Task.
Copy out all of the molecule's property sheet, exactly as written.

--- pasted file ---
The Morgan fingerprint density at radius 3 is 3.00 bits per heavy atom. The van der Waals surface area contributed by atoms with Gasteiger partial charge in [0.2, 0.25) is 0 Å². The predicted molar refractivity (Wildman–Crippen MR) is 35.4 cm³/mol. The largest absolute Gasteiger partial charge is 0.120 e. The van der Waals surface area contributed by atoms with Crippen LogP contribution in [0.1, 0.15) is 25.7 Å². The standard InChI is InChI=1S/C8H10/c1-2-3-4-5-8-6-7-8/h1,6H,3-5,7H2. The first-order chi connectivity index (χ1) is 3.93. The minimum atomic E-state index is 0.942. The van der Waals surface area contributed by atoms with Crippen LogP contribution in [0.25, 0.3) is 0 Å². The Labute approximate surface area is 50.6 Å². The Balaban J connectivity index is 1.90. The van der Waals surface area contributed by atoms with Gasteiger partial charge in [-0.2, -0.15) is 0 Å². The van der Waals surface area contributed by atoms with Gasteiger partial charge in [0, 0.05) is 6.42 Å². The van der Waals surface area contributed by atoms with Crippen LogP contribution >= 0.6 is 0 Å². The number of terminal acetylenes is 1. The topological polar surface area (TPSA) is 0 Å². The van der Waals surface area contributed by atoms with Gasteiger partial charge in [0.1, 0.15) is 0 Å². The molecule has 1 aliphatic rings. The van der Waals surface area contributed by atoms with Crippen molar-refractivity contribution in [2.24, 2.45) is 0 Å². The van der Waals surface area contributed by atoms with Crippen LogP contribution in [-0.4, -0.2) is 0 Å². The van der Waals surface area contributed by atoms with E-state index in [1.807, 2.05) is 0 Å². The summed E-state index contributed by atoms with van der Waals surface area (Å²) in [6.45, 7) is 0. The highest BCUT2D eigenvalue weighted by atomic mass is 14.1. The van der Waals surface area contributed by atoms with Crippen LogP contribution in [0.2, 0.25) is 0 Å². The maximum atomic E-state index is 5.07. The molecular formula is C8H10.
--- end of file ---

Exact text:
The Morgan fingerprint density at radius 3 is 3.00 bits per heavy atom. The van der Waals surface area contributed by atoms with Gasteiger partial charge in [0.2, 0.25) is 0 Å². The predicted molar refractivity (Wildman–Crippen MR) is 35.4 cm³/mol. The largest absolute Gasteiger partial charge is 0.120 e. The van der Waals surface area contributed by atoms with Crippen LogP contribution in [0.1, 0.15) is 25.7 Å². The standard InChI is InChI=1S/C8H10/c1-2-3-4-5-8-6-7-8/h1,6H,3-5,7H2. The first-order chi connectivity index (χ1) is 3.93. The minimum atomic E-state index is 0.942. The van der Waals surface area contributed by atoms with Crippen LogP contribution in [0.25, 0.3) is 0 Å². The Labute approximate surface area is 50.6 Å². The Balaban J connectivity index is 1.90. The van der Waals surface area contributed by atoms with Gasteiger partial charge in [-0.2, -0.15) is 0 Å². The van der Waals surface area contributed by atoms with Gasteiger partial charge in [0, 0.05) is 6.42 Å². The van der Waals surface area contributed by atoms with Crippen LogP contribution >= 0.6 is 0 Å². The number of terminal acetylenes is 1. The topological polar surface area (TPSA) is 0 Å². The van der Waals surface area contributed by atoms with Gasteiger partial charge in [0.1, 0.15) is 0 Å². The molecule has 1 aliphatic rings. The van der Waals surface area contributed by atoms with Crippen molar-refractivity contribution in [2.24, 2.45) is 0 Å². The van der Waals surface area contributed by atoms with Crippen LogP contribution in [-0.4, -0.2) is 0 Å². The van der Waals surface area contributed by atoms with E-state index in [1.807, 2.05) is 0 Å². The summed E-state index contributed by atoms with van der Waals surface area (Å²) in [6.45, 7) is 0. The highest BCUT2D eigenvalue weighted by atomic mass is 14.1. The van der Waals surface area contributed by atoms with Crippen LogP contribution in [0.2, 0.25) is 0 Å². The maximum atomic E-state index is 5.07. The molecular formula is C8H10.